Addressing sexual assault in the military

A recent Letter to the Editor of the Williamsport Sun-Gazette begged the question – “Did sexual assault in the military occur before women were integrated into the military?”

The writer then questioned whether it was a mistake to let women into the military because, after all, it did just fine without women for centuries.

To that author – this column is for you.

To begin, I must emphasize that despite a barrage of news regarding the “epidemic” of sexual assault in the military – that is not what defines the United States Military.

The vast majority of the Armed Forces are good men and women who staunchly oppose sexual violence.

Sexual assault is a problem everywhere. One in four girls, one in six boys, one in four female college students, one in 33 men and 237,868 individuals are raped every year in America.

In the United States Military, women aren’t the only rape victims. In fact, the Department of Defense reports that in fiscal year 2012 – 13,900 male soldiers were sexually assaulted in the military.

The same year, 12,000 females were assaulted.

These numbers represent a one-third increase since 2010.

Perhaps people view this as a woman’s problem, because out of those 26,000 victims – fewer than 400 men reported the crime whereas 2,555 females sought justice.

Startlingly, more than 500,000 men and women in uniform have been sexually assaulted since 1991.

Keeping women out of the military won’t prevent rape either. Documentation from the dawn of time shows that occupying armies have raped civilians.

This is not unique to any country or any armed forces. Furthermore, to suggest the military was ever successful without women is just wrong. From the very beginning of the United States Military in 1775, women were entrenched in the American Revolution.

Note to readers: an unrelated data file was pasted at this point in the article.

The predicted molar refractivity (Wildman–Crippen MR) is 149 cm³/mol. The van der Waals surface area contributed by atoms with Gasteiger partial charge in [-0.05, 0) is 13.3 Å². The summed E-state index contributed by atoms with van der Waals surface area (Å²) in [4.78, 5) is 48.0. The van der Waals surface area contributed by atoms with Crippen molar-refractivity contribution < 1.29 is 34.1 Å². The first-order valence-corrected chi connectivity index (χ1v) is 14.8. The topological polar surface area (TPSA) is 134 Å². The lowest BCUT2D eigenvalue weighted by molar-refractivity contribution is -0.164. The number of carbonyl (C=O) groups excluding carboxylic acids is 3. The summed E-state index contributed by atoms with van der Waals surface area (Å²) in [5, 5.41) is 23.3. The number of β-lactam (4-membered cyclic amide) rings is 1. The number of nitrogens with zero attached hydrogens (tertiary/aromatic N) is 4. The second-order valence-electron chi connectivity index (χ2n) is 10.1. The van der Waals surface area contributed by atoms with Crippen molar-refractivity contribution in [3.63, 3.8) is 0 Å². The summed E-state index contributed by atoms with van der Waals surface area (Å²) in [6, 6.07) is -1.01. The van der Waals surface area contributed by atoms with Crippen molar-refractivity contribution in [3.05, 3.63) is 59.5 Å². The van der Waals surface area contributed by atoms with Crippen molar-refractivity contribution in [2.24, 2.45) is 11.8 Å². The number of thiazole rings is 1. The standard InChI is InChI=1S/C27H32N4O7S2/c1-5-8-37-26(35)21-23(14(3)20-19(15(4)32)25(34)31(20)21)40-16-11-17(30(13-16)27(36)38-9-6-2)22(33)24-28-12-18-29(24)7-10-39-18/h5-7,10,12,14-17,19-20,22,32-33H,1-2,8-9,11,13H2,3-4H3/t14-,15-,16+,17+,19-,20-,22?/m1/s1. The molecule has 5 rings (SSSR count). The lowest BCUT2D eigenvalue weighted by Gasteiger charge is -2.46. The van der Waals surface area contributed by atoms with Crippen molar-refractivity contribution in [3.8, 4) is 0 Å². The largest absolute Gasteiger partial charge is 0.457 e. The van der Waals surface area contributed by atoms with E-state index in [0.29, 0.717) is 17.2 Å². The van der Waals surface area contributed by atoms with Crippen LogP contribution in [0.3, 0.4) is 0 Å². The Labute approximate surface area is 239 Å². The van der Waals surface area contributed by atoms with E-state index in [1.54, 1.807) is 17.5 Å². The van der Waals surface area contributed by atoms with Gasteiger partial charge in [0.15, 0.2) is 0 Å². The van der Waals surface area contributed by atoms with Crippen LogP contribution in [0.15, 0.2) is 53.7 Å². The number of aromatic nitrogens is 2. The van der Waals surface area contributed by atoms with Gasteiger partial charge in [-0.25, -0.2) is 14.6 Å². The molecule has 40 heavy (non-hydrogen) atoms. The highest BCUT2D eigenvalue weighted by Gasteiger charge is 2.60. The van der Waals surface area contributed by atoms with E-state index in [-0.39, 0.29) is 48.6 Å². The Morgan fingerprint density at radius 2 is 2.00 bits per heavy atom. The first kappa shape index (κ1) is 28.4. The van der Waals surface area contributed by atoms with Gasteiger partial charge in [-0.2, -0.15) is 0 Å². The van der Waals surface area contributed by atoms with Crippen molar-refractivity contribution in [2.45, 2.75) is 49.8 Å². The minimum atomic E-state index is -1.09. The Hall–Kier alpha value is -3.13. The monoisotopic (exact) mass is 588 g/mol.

Countless women served as nurses, cooks, water bearers, laundresses, saboteurs and some even disguised as soldiers.

I challenge anyone to define how a successful military would work without these roles being filled.

When this aforementioned Letter to the Editor was published, more than 60 comments appeared on the online version. Some implied women wishing to join the military should accept rape as a possibility – an occupational hazard. The only thing that that attitude accomplishes is releasing the perpetrator from blame, and points the finger directly at the victim.

Stop victim blaming. The only thing that causes sexual assault is a rapist. Not what someone wears, drinks or chooses to do for a living. No one should have to live in fear of rape. It is a crime; not an occupational hazard. It should never be the result of choosing to defend the United States of America.

This month, the YWCA recognizes Sexual Assault Awareness Month. If you’ve experienced sexual assault and need help – call us.

If you want more information how to end this crime – call us. Our crisis hotline is open 24/7 at 800-326-8483.

Thompson is the communications and development manager at the YWCA.